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review SPOILER ALERT! 2018-08-24 14:12
Reading Anniversaries & First-in-a-Series — May Edition

 

Originally published at midureads.wordpress.com on August 24, 2018. 

 

2017

 

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The Gospel of Loki by Joanne Harris

 

My review said it all but if it didn’t, check out my love for Loki here!

 

 

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The Handmaid’s Tale by Margaret Atwood

 

My review can be found here.

 

 

2015

 

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The Dinosaur Lords by Victor Milán

 

Find the review here!

 

2013

 

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The Lightning Thief by Rick Riordan

 

The Percy Jackson series remains a favorite. Here’s why

 

2012

 

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Urban Shaman by C. E. Murphy

 

My review of this series is here.

 

 

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Agent to the Stars by John Scalzi

Loved the book.

 

The humor was just my style-the way the Yherajk communicated was a hoot.

 

What I also liked was that even though the MC was a smartass, he wasn’t made out to be a jaded guy or an agent who took advantage of other people to survive.

 

I was expecting a romance between Tom and Michell but Miranda was a far better choice.

 

The book wasn’t too long but just the right length which always wins points with me. Joshua was my favorite character.

 

Loved how the ending/unveiling was handled, as well as how the whole Holocaust movie was dealt with.

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text 2018-04-27 23:23
Meh
Holy Fools - Joanne Harris

I normally love novels set in this time period (17th century France), and this one should have been absolutely perfect for me. Intrigue in a nunnery, plus the heroine's backstory of being a former high-wire circus performer. What more could you ask for?

 

Well for the heroine not to wimp out at the end and go meekly back to Snidely Whiplash, er I mean the one-dimensional, moustache-twirling bad guy who kidnapped her daughter, for starters.

(spoiler show)

Grrrrr.

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review 2017-07-29 00:00
Runemarks
Runemarks - Joanne Harris,Sile Bermingham So, so, so good! I have always been big on Norse mythology, but have never really read many books about it. When I found this series, I couldn't wait to get started. I was hesitant at first, since my library only had it on audiobook, but now I'm SO glad it ended up that way! This is the first audiobook I finished, and it was much better than the first one I tried! I loved the narrator's voice, and she did an amazing job with the characters and I could easily picture the character's faces based on the emotion in her voice!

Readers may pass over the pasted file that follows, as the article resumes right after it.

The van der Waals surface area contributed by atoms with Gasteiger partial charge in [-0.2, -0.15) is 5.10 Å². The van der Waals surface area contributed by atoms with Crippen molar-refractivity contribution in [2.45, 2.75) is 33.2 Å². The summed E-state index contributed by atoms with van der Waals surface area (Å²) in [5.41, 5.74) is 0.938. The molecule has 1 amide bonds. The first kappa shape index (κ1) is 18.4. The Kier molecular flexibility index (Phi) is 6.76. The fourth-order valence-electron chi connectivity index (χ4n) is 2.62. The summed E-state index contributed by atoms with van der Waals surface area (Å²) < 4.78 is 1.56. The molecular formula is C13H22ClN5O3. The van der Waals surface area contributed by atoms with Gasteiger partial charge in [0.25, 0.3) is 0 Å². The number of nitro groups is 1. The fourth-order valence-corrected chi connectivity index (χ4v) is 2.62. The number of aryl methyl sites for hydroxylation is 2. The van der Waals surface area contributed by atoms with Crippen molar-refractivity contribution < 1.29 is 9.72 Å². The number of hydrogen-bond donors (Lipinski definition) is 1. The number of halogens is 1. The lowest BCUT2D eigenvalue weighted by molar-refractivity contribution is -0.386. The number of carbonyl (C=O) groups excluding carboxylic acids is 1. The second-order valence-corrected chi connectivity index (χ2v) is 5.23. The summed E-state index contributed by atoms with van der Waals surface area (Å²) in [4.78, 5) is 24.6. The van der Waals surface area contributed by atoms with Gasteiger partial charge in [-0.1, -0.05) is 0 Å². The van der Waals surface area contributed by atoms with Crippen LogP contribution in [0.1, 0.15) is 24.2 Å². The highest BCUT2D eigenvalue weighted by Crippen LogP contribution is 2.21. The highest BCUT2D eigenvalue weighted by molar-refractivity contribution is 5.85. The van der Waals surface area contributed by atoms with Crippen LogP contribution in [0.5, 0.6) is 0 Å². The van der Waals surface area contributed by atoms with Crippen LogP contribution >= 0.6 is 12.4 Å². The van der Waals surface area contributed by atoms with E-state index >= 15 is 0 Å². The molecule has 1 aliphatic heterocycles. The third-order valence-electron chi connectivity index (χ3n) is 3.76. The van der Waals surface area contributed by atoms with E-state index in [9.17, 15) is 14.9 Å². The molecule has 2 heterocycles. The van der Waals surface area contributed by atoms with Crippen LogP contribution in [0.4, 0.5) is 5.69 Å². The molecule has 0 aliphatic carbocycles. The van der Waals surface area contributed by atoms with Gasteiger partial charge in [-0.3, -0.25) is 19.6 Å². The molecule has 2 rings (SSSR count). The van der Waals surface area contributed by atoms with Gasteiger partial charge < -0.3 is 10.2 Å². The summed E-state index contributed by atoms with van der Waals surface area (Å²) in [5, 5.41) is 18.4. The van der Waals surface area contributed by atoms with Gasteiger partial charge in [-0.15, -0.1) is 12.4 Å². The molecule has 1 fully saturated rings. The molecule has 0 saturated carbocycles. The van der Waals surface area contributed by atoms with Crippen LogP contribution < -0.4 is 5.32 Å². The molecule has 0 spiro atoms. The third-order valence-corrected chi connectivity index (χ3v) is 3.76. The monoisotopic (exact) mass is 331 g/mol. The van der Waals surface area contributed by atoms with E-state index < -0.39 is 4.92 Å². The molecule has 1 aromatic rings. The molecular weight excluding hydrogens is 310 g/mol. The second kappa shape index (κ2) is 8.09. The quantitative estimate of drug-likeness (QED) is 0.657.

This book was so fun to read (well listen to) that it is now one of my top favorites, AND on my must-buy list! I'm also hoping to pick up Runelight and the Gospel of Loki soon, since neither are at my library.

I loved the characters and while retellings, especially of mythology, have been done before, I enjoyed this one, and have yet to read another like it! This is now to me what Percy Jackson was when it first came out! (Which I am also going to try on audiobook!)
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review SPOILER ALERT! 2017-05-31 16:57
May 2017 — A Wrap-Up

 

 

 

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I have been reading this series with huge breaks in between. That means, every time I start a new book from it. I am surprised anew by Dexter’s razor sharp wit and the efforts he puts into seeming “normal”. It is a good way to read this series, if you ask me. You can see both qualities in his character being used to their fullest this way. Look at the following two examples. These are from a part of the book where Dexter is called to the scene of murder of a cop. I love how hard he struggles to appear like the rest of the people and how much he has to work on things that most of us take for granted:

 

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The reason that I didn’t rate this book higher is the fact that Dexter’s monologues never seem to end. This technique works in some places and completely bombs in others.

 

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This was as much fun as I hoped it’d be. Of course, I imagined Tom Hiddleston’s voice to be Loki’s as I read the book. Loki is charming, detestable, and pathetic in turns as he narrates his own story. He also kinda has a point lol For instance, here’s what he had to say about the other deities:

 

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 The humor is threaded into the story well, so it keeps you from actually feeling the horror when horrifying things happen. Life and death don’t really matter when you are immortal-ish. The quote below describes the death of a hunter who dared to defy the Asgardians (who are described as pensioners in it):

 

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I also learned a new word:

 

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Loki’s Image

 

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Boy, this was a painful read! Not because it wasn’t good; quite the opposite. You will find my detailed review here if you’re interested.

 

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This book started off well but became too repetitive after a while. Here are some of the quotes that I liked:

 

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There are some beautiful descriptions, as well. Here is one such passage where the author describes the effect of moonlight on the jungle: